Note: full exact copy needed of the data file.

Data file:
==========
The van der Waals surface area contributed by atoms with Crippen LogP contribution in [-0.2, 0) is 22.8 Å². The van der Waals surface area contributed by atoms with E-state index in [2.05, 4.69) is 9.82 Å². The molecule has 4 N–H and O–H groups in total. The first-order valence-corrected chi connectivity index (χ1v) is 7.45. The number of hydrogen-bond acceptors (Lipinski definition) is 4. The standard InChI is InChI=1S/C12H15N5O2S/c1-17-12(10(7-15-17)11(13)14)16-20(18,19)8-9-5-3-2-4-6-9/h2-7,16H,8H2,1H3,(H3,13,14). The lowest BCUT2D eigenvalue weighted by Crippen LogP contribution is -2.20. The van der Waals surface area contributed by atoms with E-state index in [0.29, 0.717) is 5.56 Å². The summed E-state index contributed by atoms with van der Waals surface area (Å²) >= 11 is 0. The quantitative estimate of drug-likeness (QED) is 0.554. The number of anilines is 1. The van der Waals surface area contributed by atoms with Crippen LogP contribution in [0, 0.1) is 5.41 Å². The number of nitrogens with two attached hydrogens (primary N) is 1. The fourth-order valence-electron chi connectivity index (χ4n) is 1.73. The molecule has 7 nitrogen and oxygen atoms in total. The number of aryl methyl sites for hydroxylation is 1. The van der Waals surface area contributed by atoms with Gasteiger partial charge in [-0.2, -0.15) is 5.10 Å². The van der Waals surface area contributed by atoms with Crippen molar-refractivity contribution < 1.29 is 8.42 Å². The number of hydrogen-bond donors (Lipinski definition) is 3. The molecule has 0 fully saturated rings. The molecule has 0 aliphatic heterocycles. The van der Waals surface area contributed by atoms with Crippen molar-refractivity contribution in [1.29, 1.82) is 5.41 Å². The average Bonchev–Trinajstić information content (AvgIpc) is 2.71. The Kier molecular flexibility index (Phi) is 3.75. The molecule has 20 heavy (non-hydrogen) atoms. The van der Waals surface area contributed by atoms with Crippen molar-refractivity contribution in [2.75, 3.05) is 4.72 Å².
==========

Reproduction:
The van der Waals surface area contributed by atoms with Crippen LogP contribution in [-0.2, 0) is 22.8 Å². The van der Waals surface area contributed by atoms with E-state index in [2.05, 4.69) is 9.82 Å². The molecule has 4 N–H and O–H groups in total. The first-order valence-corrected chi connectivity index (χ1v) is 7.45. The number of hydrogen-bond acceptors (Lipinski definition) is 4. The standard InChI is InChI=1S/C12H15N5O2S/c1-17-12(10(7-15-17)11(13)14)16-20(18,19)8-9-5-3-2-4-6-9/h2-7,16H,8H2,1H3,(H3,13,14). The lowest BCUT2D eigenvalue weighted by Crippen LogP contribution is -2.20. The van der Waals surface area contributed by atoms with E-state index in [0.29, 0.717) is 5.56 Å². The summed E-state index contributed by atoms with van der Waals surface area (Å²) >= 11 is 0. The quantitative estimate of drug-likeness (QED) is 0.554. The number of anilines is 1. The van der Waals surface area contributed by atoms with Crippen LogP contribution in [0, 0.1) is 5.41 Å². The number of nitrogens with two attached hydrogens (primary N) is 1. The fourth-order valence-electron chi connectivity index (χ4n) is 1.73. The molecule has 7 nitrogen and oxygen atoms in total. The number of aryl methyl sites for hydroxylation is 1. The van der Waals surface area contributed by atoms with Gasteiger partial charge in [-0.2, -0.15) is 5.10 Å². The van der Waals surface area contributed by atoms with Crippen molar-refractivity contribution < 1.29 is 8.42 Å². The number of hydrogen-bond donors (Lipinski definition) is 3. The molecule has 0 fully saturated rings. The molecule has 0 aliphatic heterocycles. The van der Waals surface area contributed by atoms with Crippen molar-refractivity contribution in [1.29, 1.82) is 5.41 Å². The average Bonchev–Trinajstić information content (AvgIpc) is 2.71. The Kier molecular flexibility index (Phi) is 3.75. The molecule has 20 heavy (non-hydrogen) atoms. The van der Waals surface area contributed by atoms with Crippen molar-refractivity contribution in [2.75, 3.05) is 4.72 Å².